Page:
From 1984 to 2012, printmaker and professor Nancy Campbell ran the Mount Holyoke College Printmaking Workshop, where women artists like Kiki Smith and Vija Celmins produced remarkable prints.
Sylvia Plimack Mangold’s Spring and All
I cannot think of another artist devoted to nature who chooses such unlikely, decidedly plain, almost unsightly views, but never makes that act the point of the painting.
Sylvia Plimack Mangold Has the Floor
Plimack Mangold’s floor and ruler paintings are smart, tough, assured, direct and, more than forty years after she did them, they remain challenging: works in which she literally and figuratively cleared a space for herself in ways that have yet to be fully recognized.
Can I Get a Witness? Working from Observation
Steven Harvey Fine Art Projects is a long and narrow space, somewhere between a bowling alley and a railroad apartment, on the Lower East Side. It is within this rather confined space that Marshall Price, curator at the uptown National Academy of Art, installed eleven paintings by artists committed to working from observation. Chronologically, the artists span five decades (or generations), with Lois Dodd and Lennart Anderson, born respectively in 1927 and 1928, being the oldest. The youngest include Gideon Bok, Anna Hostvedt, Sangram Majumdar and Cindy Tower, with Bok and Tower born in the 1960s, and Hostevedt and Majumdar born in the 1970s. The other artists are Susanna Coffey, Rackstraw Downes, Stanley Lewis, Catherine Murphy, and Sylvia Plimack Mangold, who were born between 1938 and 1949. Together, these artists — a number of whom have been influential teachers — suggest that observational painting is a vigorous, various, and imaginative enterprise that continues to fly under the radar.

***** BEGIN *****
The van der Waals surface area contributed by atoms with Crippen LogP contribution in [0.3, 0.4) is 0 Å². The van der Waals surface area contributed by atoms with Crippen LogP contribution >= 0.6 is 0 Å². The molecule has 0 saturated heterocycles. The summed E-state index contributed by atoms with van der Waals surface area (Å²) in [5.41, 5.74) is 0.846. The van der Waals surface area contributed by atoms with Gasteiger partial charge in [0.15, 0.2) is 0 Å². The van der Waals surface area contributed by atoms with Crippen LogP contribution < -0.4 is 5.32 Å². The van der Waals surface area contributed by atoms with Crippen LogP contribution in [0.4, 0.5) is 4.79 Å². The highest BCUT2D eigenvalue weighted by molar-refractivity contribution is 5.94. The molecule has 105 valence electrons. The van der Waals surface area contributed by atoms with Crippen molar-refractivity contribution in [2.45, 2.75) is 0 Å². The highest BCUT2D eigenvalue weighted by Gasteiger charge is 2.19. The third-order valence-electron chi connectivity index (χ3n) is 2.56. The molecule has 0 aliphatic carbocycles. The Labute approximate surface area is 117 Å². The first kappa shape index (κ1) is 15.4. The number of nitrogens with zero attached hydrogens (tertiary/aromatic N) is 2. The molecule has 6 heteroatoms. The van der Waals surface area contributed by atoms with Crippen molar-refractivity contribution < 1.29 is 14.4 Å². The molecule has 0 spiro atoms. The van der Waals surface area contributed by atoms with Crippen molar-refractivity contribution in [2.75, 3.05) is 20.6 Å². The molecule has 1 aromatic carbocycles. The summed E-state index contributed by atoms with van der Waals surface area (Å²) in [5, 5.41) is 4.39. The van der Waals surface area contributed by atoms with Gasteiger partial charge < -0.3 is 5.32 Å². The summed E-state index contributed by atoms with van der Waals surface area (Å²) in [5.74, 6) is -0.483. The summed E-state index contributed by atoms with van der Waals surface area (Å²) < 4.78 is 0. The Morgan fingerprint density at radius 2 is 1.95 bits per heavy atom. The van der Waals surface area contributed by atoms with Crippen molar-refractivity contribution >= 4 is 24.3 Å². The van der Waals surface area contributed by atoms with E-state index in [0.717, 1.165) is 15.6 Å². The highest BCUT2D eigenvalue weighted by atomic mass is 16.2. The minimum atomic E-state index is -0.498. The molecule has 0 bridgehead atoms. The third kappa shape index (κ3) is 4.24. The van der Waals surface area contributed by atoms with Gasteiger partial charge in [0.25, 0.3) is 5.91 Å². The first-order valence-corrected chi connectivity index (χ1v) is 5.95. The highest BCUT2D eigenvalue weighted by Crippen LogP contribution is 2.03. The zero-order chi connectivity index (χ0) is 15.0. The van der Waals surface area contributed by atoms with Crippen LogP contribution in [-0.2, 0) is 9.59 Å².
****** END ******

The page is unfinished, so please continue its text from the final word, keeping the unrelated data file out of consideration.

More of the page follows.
Why There Are Great Artists (Part 3)
The rigorous parameters that Sylvia Plimack Mangold established in her earlier bodies of work (the floor paintings and the landscapes framed by “tape”) continue to inform her paintings of individual trees (specifically the maple, elm, locust, and pink oak), which have been focus of her attention since the early 1980s. Year after year, in different seasons and subtly changing light, the artist has returned to the same handful of subjects seen from the same tightly cropped viewpoint.
Why There Are Great Artists (Part 2)
Before writing about Sylvia Plimack Mangold’s shift from interiors to landscapes, I think it is useful to once again consider the floor paintings, which she worked on for about a decade, beginning in 1967. It is in these paintings that the artist defines an approach to subject matter from which she has never wavered. She will paint only what she observes, but with more rigorous parameters than simply investigating her immediate circumstances. Her subject matter will never suggest an elsewhere or material plenitude. She will make no allusions to fantasy, leisure, or social status. It is incumbent on us to reflect upon what she does and doesn’t do.
Why There Are Great Artists
The current exhibition of paintings, watercolors, and prints by Sylvia Plimack Mangold at Alexander and Bonin (March 16–April 28, 2012) got me thinking once again about the different kinds of spaces she has constructed in her work, beginning with the tilting planes in her early paintings, such as “Floor 1” (1967), “Floor with Light at Noon” (1972), and “Two Exact Rules on a Dark and Light Floor” (1975), all done in acrylic on canvas.